AFRICAN BOOK CLUB | The Old Drift
THE AFRICAN BOOK CLUB @ MOAD
An ongoing series in partnership with Faith Adiele.
January’s book selection is The Old Drift by Namwali Serpell.
How to participate: Get a copy of the book (you can purchase it in person at MoAD or from our online MoAD Bookstore), read it in advance of the meeting, and then discuss the book with a group of people interested in reading African literature here on January 9th at 6:30 PM.
Please feel free to bring refreshments for yourself.
ABOUT THE OLD DRIFT
“A dazzling debut, establishing Namwali Serpell as a writer on the world stage.”—Salman Rushdie, The New York Times Book Review
Longlisted for the Center for Fiction First Novel Prize • “Clear-eyed, energetic and richly entertaining.”—The Washington Post
NAMED ONE OF THE BEST BOOKS OF THE YEAR BY Dwight Garner, The New York Times • The New York Times Book Review • Time • NPR • Tordotcom • Kirkus Reviews • BookPage
1904. On the banks of the Zambezi River, a few miles from the majestic Victoria Falls, there is a colonial settlement called The Old Drift. In a smoky room at the hotel across the river, an Old Drifter named Percy M. Clark, foggy with fever, makes a mistake that entangles the fates of an Italian hotelier and an African busboy. This sets off a cycle of unwitting retribution between three Zambian families (black, white, brown) as they collide and converge over the course of the century, into the present and beyond. As the generations pass, their lives—their triumphs, errors, losses and hopes—emerge through a panorama of history, fairytale, romance and science fiction.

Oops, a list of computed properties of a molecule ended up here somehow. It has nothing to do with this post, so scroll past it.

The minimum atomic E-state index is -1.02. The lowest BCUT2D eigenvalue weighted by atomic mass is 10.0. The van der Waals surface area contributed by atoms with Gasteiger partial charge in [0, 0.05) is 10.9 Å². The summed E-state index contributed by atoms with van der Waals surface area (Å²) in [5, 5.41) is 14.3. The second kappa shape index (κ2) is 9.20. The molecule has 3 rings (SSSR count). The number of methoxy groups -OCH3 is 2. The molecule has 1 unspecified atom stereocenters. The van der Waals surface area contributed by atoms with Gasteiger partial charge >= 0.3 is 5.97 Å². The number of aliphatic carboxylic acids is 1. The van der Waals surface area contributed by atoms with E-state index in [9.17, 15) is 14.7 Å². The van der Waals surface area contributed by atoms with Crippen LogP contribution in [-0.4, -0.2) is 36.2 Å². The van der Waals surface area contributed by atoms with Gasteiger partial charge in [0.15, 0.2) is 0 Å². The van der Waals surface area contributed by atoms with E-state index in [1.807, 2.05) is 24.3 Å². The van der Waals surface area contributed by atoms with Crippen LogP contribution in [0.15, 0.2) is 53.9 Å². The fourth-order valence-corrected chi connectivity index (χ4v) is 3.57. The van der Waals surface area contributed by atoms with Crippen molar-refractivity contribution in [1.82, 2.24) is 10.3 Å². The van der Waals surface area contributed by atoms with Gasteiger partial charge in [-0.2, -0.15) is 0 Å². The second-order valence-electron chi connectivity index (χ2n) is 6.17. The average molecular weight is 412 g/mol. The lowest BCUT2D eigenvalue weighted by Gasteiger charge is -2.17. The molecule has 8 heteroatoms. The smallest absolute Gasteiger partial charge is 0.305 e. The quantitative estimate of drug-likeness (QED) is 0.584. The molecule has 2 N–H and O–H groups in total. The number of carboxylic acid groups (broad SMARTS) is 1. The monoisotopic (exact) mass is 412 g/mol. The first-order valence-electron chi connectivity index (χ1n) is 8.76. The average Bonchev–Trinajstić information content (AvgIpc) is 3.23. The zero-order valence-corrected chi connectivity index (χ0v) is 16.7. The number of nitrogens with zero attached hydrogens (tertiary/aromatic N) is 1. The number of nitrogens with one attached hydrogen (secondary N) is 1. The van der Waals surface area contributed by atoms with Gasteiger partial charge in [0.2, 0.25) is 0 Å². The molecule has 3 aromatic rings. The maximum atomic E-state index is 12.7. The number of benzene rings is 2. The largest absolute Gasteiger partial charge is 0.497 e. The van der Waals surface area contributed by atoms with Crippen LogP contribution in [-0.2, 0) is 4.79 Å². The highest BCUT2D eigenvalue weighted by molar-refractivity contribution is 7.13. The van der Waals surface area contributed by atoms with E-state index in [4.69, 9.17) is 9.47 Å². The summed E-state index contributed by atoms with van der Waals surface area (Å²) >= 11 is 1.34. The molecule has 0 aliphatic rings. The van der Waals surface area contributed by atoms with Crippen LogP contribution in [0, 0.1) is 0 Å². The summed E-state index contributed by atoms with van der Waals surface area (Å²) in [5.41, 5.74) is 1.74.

From a woman covered with hair and another plagued with endless tears, to forbidden love affairs and fiery political ones, to homegrown technological marvels like Afronauts, microdrones and viral vaccines, this gripping, unforgettable novel is a testament to our yearning to create and cross borders, and a meditation on the slow, grand passage of time.
Praise for The Old Drift
“An intimate, brainy, gleaming epic . . . This is a dazzling book, as ambitious as any first novel published this decade.”—Dwight Garner, The New York Times
“A founding epic in the vein of Virgil’s Aeneid . . . though in its sprawling size, its flavor of picaresque comedy and its fusion of family lore with national politics it more resembles Salman Rushdie’s Midnight’s Children.”—The Wall Street Journal
“A story that intertwines strangers into families, which we’ll follow for a century, magic into everyday moments, and the story of a nation, Zambia.”—NPR